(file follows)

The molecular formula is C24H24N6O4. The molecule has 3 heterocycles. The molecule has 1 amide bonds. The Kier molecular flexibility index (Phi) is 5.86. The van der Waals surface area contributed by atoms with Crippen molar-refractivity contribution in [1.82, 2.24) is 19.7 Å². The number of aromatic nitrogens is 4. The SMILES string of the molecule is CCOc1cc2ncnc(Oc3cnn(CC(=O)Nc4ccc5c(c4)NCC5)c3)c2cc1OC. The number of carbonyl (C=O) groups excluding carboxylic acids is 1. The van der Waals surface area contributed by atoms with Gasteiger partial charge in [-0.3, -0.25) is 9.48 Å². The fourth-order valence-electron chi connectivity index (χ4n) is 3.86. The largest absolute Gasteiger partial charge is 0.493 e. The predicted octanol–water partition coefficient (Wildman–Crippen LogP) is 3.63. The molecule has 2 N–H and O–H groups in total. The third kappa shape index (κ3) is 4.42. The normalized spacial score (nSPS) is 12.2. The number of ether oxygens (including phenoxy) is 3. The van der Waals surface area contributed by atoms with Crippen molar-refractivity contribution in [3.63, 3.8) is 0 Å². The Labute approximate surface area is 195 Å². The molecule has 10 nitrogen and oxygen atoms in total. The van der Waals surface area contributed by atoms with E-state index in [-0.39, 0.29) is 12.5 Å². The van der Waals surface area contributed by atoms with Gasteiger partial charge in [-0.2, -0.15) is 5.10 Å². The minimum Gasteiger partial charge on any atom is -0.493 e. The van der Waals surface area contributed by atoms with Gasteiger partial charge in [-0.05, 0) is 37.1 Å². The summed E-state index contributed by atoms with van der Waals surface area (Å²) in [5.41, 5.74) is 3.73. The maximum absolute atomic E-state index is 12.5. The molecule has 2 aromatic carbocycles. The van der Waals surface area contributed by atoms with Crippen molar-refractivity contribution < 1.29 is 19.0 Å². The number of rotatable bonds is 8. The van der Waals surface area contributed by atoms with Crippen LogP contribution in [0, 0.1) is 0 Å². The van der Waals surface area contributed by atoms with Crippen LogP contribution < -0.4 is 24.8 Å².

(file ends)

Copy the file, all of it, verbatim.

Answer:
The molecular formula is C24H24N6O4. The molecule has 3 heterocycles. The molecule has 1 amide bonds. The Kier molecular flexibility index (Phi) is 5.86. The van der Waals surface area contributed by atoms with Crippen molar-refractivity contribution in [1.82, 2.24) is 19.7 Å². The number of aromatic nitrogens is 4. The SMILES string of the molecule is CCOc1cc2ncnc(Oc3cnn(CC(=O)Nc4ccc5c(c4)NCC5)c3)c2cc1OC. The number of carbonyl (C=O) groups excluding carboxylic acids is 1. The van der Waals surface area contributed by atoms with Gasteiger partial charge in [-0.3, -0.25) is 9.48 Å². The fourth-order valence-electron chi connectivity index (χ4n) is 3.86. The largest absolute Gasteiger partial charge is 0.493 e. The predicted octanol–water partition coefficient (Wildman–Crippen LogP) is 3.63. The molecule has 2 N–H and O–H groups in total. The third kappa shape index (κ3) is 4.42. The normalized spacial score (nSPS) is 12.2. The number of ether oxygens (including phenoxy) is 3. The van der Waals surface area contributed by atoms with Crippen molar-refractivity contribution in [3.63, 3.8) is 0 Å². The Labute approximate surface area is 195 Å². The molecule has 10 nitrogen and oxygen atoms in total. The van der Waals surface area contributed by atoms with E-state index in [-0.39, 0.29) is 12.5 Å². The van der Waals surface area contributed by atoms with Gasteiger partial charge in [-0.2, -0.15) is 5.10 Å². The minimum Gasteiger partial charge on any atom is -0.493 e. The van der Waals surface area contributed by atoms with Gasteiger partial charge in [-0.05, 0) is 37.1 Å². The summed E-state index contributed by atoms with van der Waals surface area (Å²) in [5.41, 5.74) is 3.73. The maximum absolute atomic E-state index is 12.5. The molecule has 2 aromatic carbocycles. The van der Waals surface area contributed by atoms with Crippen molar-refractivity contribution < 1.29 is 19.0 Å². The number of rotatable bonds is 8. The van der Waals surface area contributed by atoms with Crippen LogP contribution in [0, 0.1) is 0 Å². The van der Waals surface area contributed by atoms with Crippen LogP contribution < -0.4 is 24.8 Å².